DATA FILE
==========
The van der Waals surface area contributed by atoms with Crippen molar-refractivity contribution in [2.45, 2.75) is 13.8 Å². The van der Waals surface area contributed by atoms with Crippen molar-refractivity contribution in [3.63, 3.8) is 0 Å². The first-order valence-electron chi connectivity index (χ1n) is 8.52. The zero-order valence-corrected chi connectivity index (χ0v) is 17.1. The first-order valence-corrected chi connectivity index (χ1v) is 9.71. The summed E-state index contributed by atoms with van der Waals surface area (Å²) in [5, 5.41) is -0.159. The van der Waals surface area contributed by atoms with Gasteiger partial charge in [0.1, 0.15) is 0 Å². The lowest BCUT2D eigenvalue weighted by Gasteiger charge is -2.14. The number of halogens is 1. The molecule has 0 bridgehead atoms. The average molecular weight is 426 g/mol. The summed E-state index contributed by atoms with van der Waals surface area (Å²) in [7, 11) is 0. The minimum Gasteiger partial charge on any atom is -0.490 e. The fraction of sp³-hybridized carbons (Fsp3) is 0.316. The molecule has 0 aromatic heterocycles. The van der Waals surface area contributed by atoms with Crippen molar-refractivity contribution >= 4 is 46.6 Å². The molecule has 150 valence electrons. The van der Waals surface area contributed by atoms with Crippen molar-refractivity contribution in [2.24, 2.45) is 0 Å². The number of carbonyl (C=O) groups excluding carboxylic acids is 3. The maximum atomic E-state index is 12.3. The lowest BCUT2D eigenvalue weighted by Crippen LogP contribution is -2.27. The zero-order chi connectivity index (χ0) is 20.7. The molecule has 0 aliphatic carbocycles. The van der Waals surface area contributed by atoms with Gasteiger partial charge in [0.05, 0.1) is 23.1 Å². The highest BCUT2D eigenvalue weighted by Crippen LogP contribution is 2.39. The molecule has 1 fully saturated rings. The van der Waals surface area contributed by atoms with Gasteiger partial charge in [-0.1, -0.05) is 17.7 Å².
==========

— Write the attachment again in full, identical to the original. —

The van der Waals surface area contributed by atoms with Crippen molar-refractivity contribution in [2.45, 2.75) is 13.8 Å². The van der Waals surface area contributed by atoms with Crippen molar-refractivity contribution in [3.63, 3.8) is 0 Å². The first-order valence-electron chi connectivity index (χ1n) is 8.52. The zero-order valence-corrected chi connectivity index (χ0v) is 17.1. The first-order valence-corrected chi connectivity index (χ1v) is 9.71. The summed E-state index contributed by atoms with van der Waals surface area (Å²) in [5, 5.41) is -0.159. The van der Waals surface area contributed by atoms with Gasteiger partial charge in [0.1, 0.15) is 0 Å². The lowest BCUT2D eigenvalue weighted by Gasteiger charge is -2.14. The number of halogens is 1. The molecule has 0 bridgehead atoms. The average molecular weight is 426 g/mol. The summed E-state index contributed by atoms with van der Waals surface area (Å²) in [7, 11) is 0. The minimum Gasteiger partial charge on any atom is -0.490 e. The fraction of sp³-hybridized carbons (Fsp3) is 0.316. The molecule has 0 aromatic heterocycles. The van der Waals surface area contributed by atoms with Crippen molar-refractivity contribution >= 4 is 46.6 Å². The molecule has 150 valence electrons. The van der Waals surface area contributed by atoms with Crippen molar-refractivity contribution in [2.24, 2.45) is 0 Å². The number of carbonyl (C=O) groups excluding carboxylic acids is 3. The maximum atomic E-state index is 12.3. The lowest BCUT2D eigenvalue weighted by Crippen LogP contribution is -2.27. The zero-order chi connectivity index (χ0) is 20.7. The molecule has 0 aliphatic carbocycles. The van der Waals surface area contributed by atoms with Gasteiger partial charge in [0.05, 0.1) is 23.1 Å². The highest BCUT2D eigenvalue weighted by Crippen LogP contribution is 2.39. The molecule has 1 fully saturated rings. The van der Waals surface area contributed by atoms with Gasteiger partial charge in [-0.1, -0.05) is 17.7 Å².